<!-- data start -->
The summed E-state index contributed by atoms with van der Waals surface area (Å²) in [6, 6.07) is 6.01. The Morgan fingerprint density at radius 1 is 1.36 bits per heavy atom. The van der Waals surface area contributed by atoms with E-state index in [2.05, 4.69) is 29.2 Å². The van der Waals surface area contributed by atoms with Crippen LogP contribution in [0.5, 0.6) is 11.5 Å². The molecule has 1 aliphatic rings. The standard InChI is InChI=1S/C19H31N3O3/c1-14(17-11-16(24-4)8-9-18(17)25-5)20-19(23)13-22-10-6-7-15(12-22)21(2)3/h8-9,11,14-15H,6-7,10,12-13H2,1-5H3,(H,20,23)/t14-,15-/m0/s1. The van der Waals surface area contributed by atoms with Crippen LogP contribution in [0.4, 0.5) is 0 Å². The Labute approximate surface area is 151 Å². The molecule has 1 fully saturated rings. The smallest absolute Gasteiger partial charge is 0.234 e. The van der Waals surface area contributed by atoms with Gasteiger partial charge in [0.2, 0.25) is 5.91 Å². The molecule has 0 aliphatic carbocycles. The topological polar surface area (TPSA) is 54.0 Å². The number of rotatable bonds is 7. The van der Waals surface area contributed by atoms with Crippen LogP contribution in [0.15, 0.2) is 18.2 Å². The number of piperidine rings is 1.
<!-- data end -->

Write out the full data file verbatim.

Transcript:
The summed E-state index contributed by atoms with van der Waals surface area (Å²) in [6, 6.07) is 6.01. The Morgan fingerprint density at radius 1 is 1.36 bits per heavy atom. The van der Waals surface area contributed by atoms with E-state index in [2.05, 4.69) is 29.2 Å². The van der Waals surface area contributed by atoms with Crippen LogP contribution in [0.5, 0.6) is 11.5 Å². The molecule has 1 aliphatic rings. The standard InChI is InChI=1S/C19H31N3O3/c1-14(17-11-16(24-4)8-9-18(17)25-5)20-19(23)13-22-10-6-7-15(12-22)21(2)3/h8-9,11,14-15H,6-7,10,12-13H2,1-5H3,(H,20,23)/t14-,15-/m0/s1. The van der Waals surface area contributed by atoms with Crippen LogP contribution in [0.4, 0.5) is 0 Å². The Labute approximate surface area is 151 Å². The molecule has 1 fully saturated rings. The smallest absolute Gasteiger partial charge is 0.234 e. The van der Waals surface area contributed by atoms with Gasteiger partial charge in [0.2, 0.25) is 5.91 Å². The molecule has 0 aliphatic carbocycles. The topological polar surface area (TPSA) is 54.0 Å². The number of rotatable bonds is 7. The van der Waals surface area contributed by atoms with Crippen LogP contribution in [0.15, 0.2) is 18.2 Å². The number of piperidine rings is 1.